Education has the potential to be a healing and empowering process for refugee students. The child-centred spaces of school and classroom are ideally suited to support integration into a new community and help normalize experiences of displacement. Yet educational systems are often ill-equipped to facilitate the transition of students arriving with complex experiences of uprootedness, war, violence, and trauma. So, what strategies and pedagogies can teachers use to ease the transition for refugee students in their schools? How can educational policies guide and support teachers working with refugee students as they navigate education, resettlement, and well-being?
New research in Canada has found significant gaps in research, policy, and teacher preparation when it comes to supporting K-12 refugee students in Canadian classrooms. One way to address those gaps is to explore the methods and experiences of educators working with refugee children outside Canada. Can the national and transnational exchange of educational policy and practice provide solutions and new approaches to support refugee learners and educators in a 'globalized' classroom.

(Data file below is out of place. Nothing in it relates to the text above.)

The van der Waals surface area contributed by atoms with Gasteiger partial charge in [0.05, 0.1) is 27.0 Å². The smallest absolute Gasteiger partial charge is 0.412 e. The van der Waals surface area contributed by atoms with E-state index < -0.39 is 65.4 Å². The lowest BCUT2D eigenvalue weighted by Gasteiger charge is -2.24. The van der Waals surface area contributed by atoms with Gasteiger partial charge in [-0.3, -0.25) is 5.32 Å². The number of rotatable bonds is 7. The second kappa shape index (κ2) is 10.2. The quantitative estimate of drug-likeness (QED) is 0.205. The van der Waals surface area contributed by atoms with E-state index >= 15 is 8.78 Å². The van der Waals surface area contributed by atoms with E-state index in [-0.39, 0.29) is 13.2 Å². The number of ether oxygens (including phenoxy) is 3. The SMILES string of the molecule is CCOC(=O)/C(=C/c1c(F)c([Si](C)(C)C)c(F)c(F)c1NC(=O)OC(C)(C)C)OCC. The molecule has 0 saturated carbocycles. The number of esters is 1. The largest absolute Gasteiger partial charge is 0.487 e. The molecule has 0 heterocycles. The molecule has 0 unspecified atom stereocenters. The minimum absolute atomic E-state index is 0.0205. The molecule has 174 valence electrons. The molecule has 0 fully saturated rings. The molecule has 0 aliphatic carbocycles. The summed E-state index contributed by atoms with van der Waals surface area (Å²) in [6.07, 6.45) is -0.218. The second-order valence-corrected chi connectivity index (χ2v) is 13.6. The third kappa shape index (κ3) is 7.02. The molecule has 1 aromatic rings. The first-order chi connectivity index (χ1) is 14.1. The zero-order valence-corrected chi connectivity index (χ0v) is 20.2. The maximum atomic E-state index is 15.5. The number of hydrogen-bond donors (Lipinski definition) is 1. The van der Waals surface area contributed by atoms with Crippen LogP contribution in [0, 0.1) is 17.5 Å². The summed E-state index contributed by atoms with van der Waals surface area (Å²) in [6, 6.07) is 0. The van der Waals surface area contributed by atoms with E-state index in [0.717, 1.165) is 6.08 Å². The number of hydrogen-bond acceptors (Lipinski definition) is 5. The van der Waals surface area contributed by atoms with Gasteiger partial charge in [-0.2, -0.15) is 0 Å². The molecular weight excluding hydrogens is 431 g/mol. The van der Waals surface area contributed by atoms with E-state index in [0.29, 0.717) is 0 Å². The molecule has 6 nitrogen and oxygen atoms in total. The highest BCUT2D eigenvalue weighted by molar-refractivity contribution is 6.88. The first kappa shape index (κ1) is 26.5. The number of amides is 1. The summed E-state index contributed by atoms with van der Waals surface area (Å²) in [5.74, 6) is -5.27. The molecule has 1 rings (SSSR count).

On May 31, join Dr. Snežana Ratković, Brock University (Canada) in conversation with Dr Stavroula Kaldi, University of Thessaly (Greece), to discuss the experiences of refugee students in the classroom and beyond, current educational policy gaps when it comes to supporting refugee students, and successful strategies that teachers, resettlement officers, and school administrators can use to ease the transition for refugee students in schools.
Date: May 31, 2018
Time: 10:00 a.m.